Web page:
Desoldering Braid

Desoldering Braid

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Desoldering Braid

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Fast & Easy PCB Repair & Rework with Desoldering Wick

Techspray wick has been a mainstay at PCB rework, repair and prototyping stations for over 30 years. Available in 6 different widths, pretreated with rosin flux, no-clean flux, or unfluxed.

It is available in static dissipative bobbins for static sensitive environments, and in two different flux types as well as unfluxed:

  • No-Clean desoldering braid - coated with proprietary flux that only leaves a slight clear residue, which does not cause dendritic growth, corrosion, or other service issues. Cleaning after using Techspray No-Clean wick is optional.
  • Pro-Wick desoldering wick - coated with a fast-activating rosin flux for lightning-fast solder removal.
  • Unfluxed desoldering braid - ideal for customers that use an aqueous flux or who are required to maintain the same flux throughout board assembly and rework.

All Techspray desoldering braids are effective solder removers, are effective on lead and lead-free solders, are compliant with RoHS, and do not contain SVHC as defined by REACH.

For more information, check out our Ultimate Guide to Electronic Soldering.

Specifications: Meets or Exceeds MIL-F-14256; NASA NHB 5300, 4 (34-1); NASA NPC 200-4; NASA SP5002; 1821:HP 8690-0588; 1823: HP 8690-0577; IPC Standard-J-STD-004


Environmental & Safety

No-Clean Desoldering Braid No-Clean Desoldering Braid
Desoldering braid without any corrosive ionic flux residues, so cleaning is optional
Pro-Wick Desoldering Braid Pro Wick Desoldering Braid
Pro-Wick desoldering wick enables the fastest solder wicking action
Unfluxed Desoldering Braid Unfluxed Desoldering Braid
Unfluxed desoldering braid allows you to use your own flux -- ideal for aqueous process


How do I desolder with solder wick / desoldering braid?
Step 1: place the wick over the solder to be removed and then place the hot soldering iron over the braid.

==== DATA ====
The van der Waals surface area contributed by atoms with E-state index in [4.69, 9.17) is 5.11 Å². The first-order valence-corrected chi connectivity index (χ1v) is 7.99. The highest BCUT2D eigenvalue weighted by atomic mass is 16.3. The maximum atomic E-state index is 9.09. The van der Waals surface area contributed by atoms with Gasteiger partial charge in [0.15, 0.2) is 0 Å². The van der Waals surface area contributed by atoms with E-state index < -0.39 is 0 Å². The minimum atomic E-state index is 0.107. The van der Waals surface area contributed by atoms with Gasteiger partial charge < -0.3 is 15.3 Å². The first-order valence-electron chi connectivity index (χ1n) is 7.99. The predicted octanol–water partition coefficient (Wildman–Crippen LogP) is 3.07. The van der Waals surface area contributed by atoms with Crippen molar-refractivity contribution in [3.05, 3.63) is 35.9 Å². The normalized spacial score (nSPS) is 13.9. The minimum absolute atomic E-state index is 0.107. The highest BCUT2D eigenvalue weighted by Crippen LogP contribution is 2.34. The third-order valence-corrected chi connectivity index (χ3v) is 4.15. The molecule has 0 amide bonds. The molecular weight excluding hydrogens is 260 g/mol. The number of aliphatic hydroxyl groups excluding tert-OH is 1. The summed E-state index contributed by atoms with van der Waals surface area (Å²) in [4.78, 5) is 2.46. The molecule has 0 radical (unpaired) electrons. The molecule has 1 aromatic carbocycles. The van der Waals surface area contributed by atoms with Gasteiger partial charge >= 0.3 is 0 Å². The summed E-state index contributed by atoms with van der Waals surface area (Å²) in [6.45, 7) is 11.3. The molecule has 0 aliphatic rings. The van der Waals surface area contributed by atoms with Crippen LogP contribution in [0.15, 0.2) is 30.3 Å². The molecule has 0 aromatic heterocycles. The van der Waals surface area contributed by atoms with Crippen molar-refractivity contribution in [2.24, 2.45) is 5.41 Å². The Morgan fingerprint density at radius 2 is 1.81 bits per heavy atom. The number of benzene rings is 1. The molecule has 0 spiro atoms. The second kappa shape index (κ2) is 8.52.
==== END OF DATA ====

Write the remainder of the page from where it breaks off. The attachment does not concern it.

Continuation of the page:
Step 2: Place the tip at an angle that maximizes heat transfer through the braid to the solder. Use a clean tip that you have just tinned with fresh solder to maximize heat transfer. Heat will be moving up the copper, so be careful not to burn yourself.

Step 3: Apply slight pressure and wait for the solder to melt. Don’t get in too big of a hurry at this point. Allow the tip to dwell long enough on the wick to heat the wick and then the solder on the other side. You will see the wick begin to absorb the solder. Hold the tip and wick in place until the wicking action has stopped.

Step 4: Remove the wick and braid at the same time. Removing the iron before removing the wick can cause the wick to become soldered to the board. If that does happen, reheat the braid so that you can remove it.

Check out our video how on how to use desoldering wick.
Can I use solder wick after the expiration date?

Out-of-date solder wick can create a performance issue. As more oxidation builds on the copper braid, it will take longer to activate and draw up solder. It will slow down a little month-to-month until eventually the performance will be unacceptable. We estimate this to be 2-years based on average storage conditions. Wick in storage wrapped up tight can last longer, while a loose bobbin sitting on a benchtop will probably go bad sooner.

An operator will generally have a feel for how wick performs and will have an opinion on when performance is unacceptable. The main risk of using out-of-date wick is thermally stressing the working area, adjacent components, etc. When an operator tries to make due with old wick that is underperforming, they tend to turn up the heat on their iron, or keep the tip in contact with the wick and work for a longer period of time. 

So whether or not out-of-date wick is considered good depends on the criticality and conservativeness of your process. An average shop would keep using it until it stops working well.  A very conservative process (e.g. for class 3 electronics) could require wick in stock to be discarded at the expiration date, and loose bobbins at workstations replaced periodically (i.e. weekly or monthly).

How are Techspray's desoldering braid products classified?

Techspray uses 2 types of flux: Prowick line is a natural gum rosin. Per J-STD-004 Section 3.2, the Prowick is classified as ROL0. Per British Std. EN 29454-1:1993 and ISO9454-1:1990, Prowick has a classification of 1.1.1.B. No-Clean flux is a synthetic (non-colophony)flux. Per J-STD-004 Section 3.2, it is classified as REL0. Per British Std. EN 29454-1:1993 and ISO9454-1:1990, the No-Clean flux has a classification of 1.2.3.B.


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